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At least that’s what Tyler Cowen argues in the latest issue of The Wilson Quarterly. In his essay, “Three Tweets for the Web” Cowen goes against the grain of conventional wisdom that says the Internet is dumbing down America. For example, rather than create an “attention-deficiet culture,” Cowen suggests the Web actually helps focus our attention:

It may seem as if we have entered a nightmarish attention-deficit culture, but the situation is not nearly as gloomy as you have been told. Our culture of the short bit is making human minds more rather than less powerful.

The arrival of virtually every new cultural medium has been greeted with the charge that it truncates attention spans and represents the beginning of cultural collapse—the novel (in the 18th century), the comic book, rock ‘n’ roll, television, and now the Web. In fact, there has never been a golden age of all-wise, all-attentive readers. But that’s not to say that nothing has changed. The mass migration of intellectual activity from print to the Web has brought one important development: We have begun paying more attention to information. Overall, that’s a big plus for the new world order….

Indeed, far from shortening our attention spans, the Web lengthens them by allowing us to follow the same story over many years’ time. If I want to know what’s new with the NBA free-agent market, the debate surrounding global warming, or the publication plans of Thomas Pynchon, Google quickly gets me to the most current information. Formerly I needed personal contacts—people who were directly involved in the action—to follow a story for years, but now I can do it quite easily.

But what of this analogy with marriage? Cowen explains:

Now let’s consider how living together and marriage differ from a long-distance relationship. When you share a home, the costs of seeing each other are very low. Your partner is usually right there. Most days include no grand events, but you have lots of regular and predictable interactions, along with a kind of grittiness or even ugliness rarely seen in a long-distance relationship. There are dirty dishes in the sink, hedges to be trimmed, maybe diapers to be changed.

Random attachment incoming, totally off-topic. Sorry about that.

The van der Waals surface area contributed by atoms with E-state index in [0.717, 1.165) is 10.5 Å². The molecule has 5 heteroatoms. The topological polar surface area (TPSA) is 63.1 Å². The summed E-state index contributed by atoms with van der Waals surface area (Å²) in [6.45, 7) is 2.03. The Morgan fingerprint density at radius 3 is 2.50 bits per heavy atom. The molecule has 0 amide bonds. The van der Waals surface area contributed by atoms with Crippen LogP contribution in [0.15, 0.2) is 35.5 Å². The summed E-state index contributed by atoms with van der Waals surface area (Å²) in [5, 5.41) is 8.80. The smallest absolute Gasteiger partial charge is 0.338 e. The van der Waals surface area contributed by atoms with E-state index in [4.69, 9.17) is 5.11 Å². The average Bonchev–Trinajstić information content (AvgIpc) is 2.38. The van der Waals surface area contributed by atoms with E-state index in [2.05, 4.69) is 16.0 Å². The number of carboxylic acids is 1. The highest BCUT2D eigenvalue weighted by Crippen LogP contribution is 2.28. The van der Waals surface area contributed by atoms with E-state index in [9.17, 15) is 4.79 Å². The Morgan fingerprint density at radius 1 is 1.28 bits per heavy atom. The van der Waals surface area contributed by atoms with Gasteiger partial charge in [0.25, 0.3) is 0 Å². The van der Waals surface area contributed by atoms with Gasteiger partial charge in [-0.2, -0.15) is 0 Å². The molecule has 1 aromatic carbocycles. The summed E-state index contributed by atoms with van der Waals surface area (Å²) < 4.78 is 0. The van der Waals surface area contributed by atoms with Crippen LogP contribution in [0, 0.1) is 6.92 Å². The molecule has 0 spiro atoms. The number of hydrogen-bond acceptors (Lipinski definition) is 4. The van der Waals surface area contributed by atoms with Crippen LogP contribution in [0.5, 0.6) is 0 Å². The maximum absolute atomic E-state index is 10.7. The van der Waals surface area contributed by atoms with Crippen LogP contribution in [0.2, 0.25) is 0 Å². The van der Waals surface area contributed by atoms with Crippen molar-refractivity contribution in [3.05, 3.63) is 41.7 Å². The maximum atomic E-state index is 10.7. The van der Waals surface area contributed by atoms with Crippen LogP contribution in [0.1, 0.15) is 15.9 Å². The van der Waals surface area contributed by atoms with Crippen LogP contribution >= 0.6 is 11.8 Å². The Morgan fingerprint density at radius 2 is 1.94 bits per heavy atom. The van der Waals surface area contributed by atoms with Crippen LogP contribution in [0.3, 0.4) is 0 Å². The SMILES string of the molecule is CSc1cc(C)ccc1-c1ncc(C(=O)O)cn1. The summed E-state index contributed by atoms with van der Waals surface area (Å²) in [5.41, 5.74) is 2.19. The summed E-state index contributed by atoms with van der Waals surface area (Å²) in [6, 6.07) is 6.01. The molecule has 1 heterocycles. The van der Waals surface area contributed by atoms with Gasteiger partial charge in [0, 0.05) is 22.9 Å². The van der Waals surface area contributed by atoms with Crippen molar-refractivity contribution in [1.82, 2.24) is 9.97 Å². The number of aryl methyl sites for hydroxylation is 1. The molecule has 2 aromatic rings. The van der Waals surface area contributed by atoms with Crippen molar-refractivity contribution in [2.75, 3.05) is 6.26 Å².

If you are happily married, or even somewhat happily married, your internal life will be very rich. You will take all those small events and, in your mind and in the mind of your spouse, weave them together in the form of a deeply satisfying narrative, dirty diapers and all. It won’t always look glorious on the outside, but the internal experience of such a marriage is better than what’s normally possible in a long-distance relationship.

The same logic applies to culture. The Internet and other technologies mean that our favorite creators, or at least their creations, are literally part of our daily lives. It is no longer a long-distance relationship. It is no longer hard to get books and other written material. Pictures, music, and video appear on command. Culture is there all the time, and you can receive more of it, pretty much whenever you want.

In short, our relationship to culture has become more like marriage in the sense that it now enters our lives in an established flow, creating a better and more regular daily state of mind. True, culture has in some ways become uglier, or at least it would appear so to the outside observer. But when it comes to how we actually live and feel, contemporary culture is more satisfying and contributes to the happiness of far more people. That is why the public devours new technologies that offer extreme and immediate access to information.

I have to admit I’ve never thought of the Internet in marriage terms. For those of you with the attention spans (and interest), read the whole thing. And let us know what you think. Does the analogy ring true? Is the “mass migration of intellectual activity from print to the Web” that Cowen writes of a good thing?